Does London really want a Garden Bridge?

Does London really want the Garden Bridge? There might be some point if it seamlessly connected parks on opposite banks of the Thames, but it won’t! Connecting Temple to the South Bank, it will be nothing more than a deep platform with trees elevated above the river. At each end there will be awkward connections into the existing streets.

The Thames has lost its finest bridges such as Blackfriars Bridge (1769 designed by Robert Mylne) and Waterloo Bridge (1817 by Sir John Rennie).

Some of the best buildings along its banks, have been compromised. The Adelphi, the Adam Brothers development of elegant streets above vaults of wharves and warehouses used to look like this, but has now been largely demolished.

Sir William Chambers’ Somerset House was supposed look like this. But now the noble rusticated sub- structure is hidden by the embankment road and (of all things!) rows of trees.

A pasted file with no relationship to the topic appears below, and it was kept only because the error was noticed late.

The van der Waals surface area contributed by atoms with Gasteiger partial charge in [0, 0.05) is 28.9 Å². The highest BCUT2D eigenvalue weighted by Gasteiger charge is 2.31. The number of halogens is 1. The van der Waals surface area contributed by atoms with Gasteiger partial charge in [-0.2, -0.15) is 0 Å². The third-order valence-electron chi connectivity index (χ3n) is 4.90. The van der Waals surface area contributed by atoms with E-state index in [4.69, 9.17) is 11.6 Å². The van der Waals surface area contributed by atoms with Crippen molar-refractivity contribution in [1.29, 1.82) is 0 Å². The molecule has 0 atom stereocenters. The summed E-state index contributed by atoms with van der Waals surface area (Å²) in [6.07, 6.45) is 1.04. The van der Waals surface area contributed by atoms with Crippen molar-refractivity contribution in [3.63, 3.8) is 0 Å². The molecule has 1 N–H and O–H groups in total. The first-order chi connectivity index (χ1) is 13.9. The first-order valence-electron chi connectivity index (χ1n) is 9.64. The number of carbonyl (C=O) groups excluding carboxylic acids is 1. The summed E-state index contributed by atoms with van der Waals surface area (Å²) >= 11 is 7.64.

York Water Gate (1626, probably by Sir Balthazar Gerbier but long thought to be by Inigo Jones) has suffered the worst fate. It was designed to provide a triumphal entry onto dry land from the river, but it has been rendered ridiculous, stranded below ground level in Embankment Gardens.

The Thames should be celebrated by great architecture, it used to happen and it can be done again. If we must have a new bridge let us make it worthy of its prime location. And why shouldn’t it be self- financing? Something like Palladio’s Rialto Bridge – beautiful architecture with shops!

Robert Adam created smaller version of the Rialto design for Pulteney Bridge (1769-1774) – an ornament to the city of Bath and a tourist attraction for the last 240 years. Who will want the Garden Bridge in 240 years from now?